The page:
What's more, with further advancements in realistic controls, motion platforms, and  VR/XR possibilities from the likes of Varjo, users are recognising the benefits that simulation can offer as an accompaniment to real-world training, helping to limit skill fade. We’ve seen this first hand, after working with the Royal Navy, where we developed a cost-effective, first-of-its-kind portable 3-DoF RHIB platform, allowing RNR members to train within realistic and challenging environmental conditions within a safe classroom environment. Numerous individuals have also cited the usefulness in simulation training at all levels and in all areas of the Armed Services, from General Infantry and Aircraft Pilots to Maintenance and Engineering

army virtual training

British Army tests innovative virtual reality training. BiSim copyright.

"It enables you to have practical training immediately after a theory lesson which is brilliant – sometimes that gap you get between a theory lesson and putting it into practice doesn't help in terms of skill fade." – Trooper Jacob Hunt, of the Scottish and North Irish Yeomanry on VBS.  

Combine this with the fact that "gaming-grade" components are now more powerful and reliable than ever before, plus the fact that most industry-standard software is optimised perfectly to run on these very components, consumer COTS-based computing is definitely the way forward. Bohemia Interactive themselves have openly admitted that there is no performance gained from using expensive professional graphics cards (designed for CAD, CGI or complex calculations), instead recommending GPUs that are designed for gaming.  

Of course, there are often subtle differences between your standard gaming PC and high-fidelity Image Generators (besides the lack of RGB). Thermals, acoustics, portability and environmental factors all need to be considered, as well as life-cycle and obsolescence management. And having built thousands of PCs for gamers and businesses alike, we know what works and what doesn't at the hardware level.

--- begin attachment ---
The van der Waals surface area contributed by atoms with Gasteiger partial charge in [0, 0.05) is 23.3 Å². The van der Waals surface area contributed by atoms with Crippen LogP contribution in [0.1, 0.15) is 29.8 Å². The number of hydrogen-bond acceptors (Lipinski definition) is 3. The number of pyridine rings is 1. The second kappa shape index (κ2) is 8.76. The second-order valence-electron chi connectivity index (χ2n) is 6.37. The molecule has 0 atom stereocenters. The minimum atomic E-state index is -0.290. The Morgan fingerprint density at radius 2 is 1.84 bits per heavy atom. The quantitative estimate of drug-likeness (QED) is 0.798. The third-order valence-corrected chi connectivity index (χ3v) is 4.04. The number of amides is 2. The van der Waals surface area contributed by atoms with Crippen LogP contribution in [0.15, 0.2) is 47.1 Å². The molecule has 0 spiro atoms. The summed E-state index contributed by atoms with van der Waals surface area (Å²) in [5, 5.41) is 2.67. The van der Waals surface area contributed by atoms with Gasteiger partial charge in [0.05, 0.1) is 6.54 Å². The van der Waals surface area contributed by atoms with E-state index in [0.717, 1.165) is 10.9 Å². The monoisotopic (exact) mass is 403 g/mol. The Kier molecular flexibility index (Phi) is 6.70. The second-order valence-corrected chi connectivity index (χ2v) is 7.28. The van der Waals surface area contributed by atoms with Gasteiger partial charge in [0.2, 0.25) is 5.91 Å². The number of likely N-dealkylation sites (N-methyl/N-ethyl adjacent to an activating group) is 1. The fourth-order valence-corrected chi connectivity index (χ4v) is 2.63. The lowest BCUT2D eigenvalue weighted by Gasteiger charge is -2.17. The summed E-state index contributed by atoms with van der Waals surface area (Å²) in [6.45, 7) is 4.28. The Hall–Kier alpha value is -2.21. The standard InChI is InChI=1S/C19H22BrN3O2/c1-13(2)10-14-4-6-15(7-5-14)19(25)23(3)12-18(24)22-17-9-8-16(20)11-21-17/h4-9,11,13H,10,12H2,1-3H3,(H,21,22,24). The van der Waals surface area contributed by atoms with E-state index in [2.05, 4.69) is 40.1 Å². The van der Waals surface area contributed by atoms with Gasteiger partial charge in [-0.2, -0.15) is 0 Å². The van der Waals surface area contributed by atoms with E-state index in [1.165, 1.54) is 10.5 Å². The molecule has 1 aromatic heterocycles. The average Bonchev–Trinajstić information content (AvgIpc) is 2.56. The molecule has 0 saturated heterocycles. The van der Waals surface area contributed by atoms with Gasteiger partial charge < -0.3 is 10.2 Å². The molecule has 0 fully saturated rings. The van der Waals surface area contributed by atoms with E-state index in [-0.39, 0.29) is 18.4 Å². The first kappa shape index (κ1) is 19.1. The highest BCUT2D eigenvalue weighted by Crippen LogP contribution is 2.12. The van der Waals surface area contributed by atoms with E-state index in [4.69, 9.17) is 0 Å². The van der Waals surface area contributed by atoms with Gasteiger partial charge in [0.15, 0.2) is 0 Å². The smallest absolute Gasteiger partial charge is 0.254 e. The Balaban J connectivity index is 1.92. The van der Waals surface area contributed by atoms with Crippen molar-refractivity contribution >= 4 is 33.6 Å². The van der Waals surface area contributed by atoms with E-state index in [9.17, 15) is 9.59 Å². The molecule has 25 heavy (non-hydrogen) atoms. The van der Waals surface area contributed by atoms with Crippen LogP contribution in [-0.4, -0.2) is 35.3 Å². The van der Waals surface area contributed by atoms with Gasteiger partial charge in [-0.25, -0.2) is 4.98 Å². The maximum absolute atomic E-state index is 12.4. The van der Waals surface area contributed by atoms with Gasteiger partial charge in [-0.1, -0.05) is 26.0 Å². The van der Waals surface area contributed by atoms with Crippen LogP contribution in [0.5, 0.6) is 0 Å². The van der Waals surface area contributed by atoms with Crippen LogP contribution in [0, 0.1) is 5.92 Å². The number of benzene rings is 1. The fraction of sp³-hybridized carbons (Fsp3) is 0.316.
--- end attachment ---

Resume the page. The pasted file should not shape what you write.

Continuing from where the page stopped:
Novatech rack integration

Novatech Rack Integration.

From small budgets to large, independent, small-scale consumer to commercial servers – you name it, and we've planned, designed, built and installed it. Using our own huge database detailing information on return of sales and failure rate reports covering hundreds of these "gaming-grade" components, alongside access to vendor roadmaps, we can assure the highest reliability components in every build. And of course, our experience working within the Defence Sector has given us invaluable insight into the needs and wants of various training units. Investing in military-grade COTS hardware has never been easier or more cost-effective. 

Images copyright TitanIM

Novatech supply custom, purpose-built hardware to some of the biggest names in the Security, Aviation, Defence and Marine industries.

If you have a project you'd like to discuss, please contact our dedicated Simulation and Training team using the form below, or call us on 02392 322500.

 

Posted in Training & Simulation

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Published on 10 Jul 2020

Last updated on 10 Jul 2020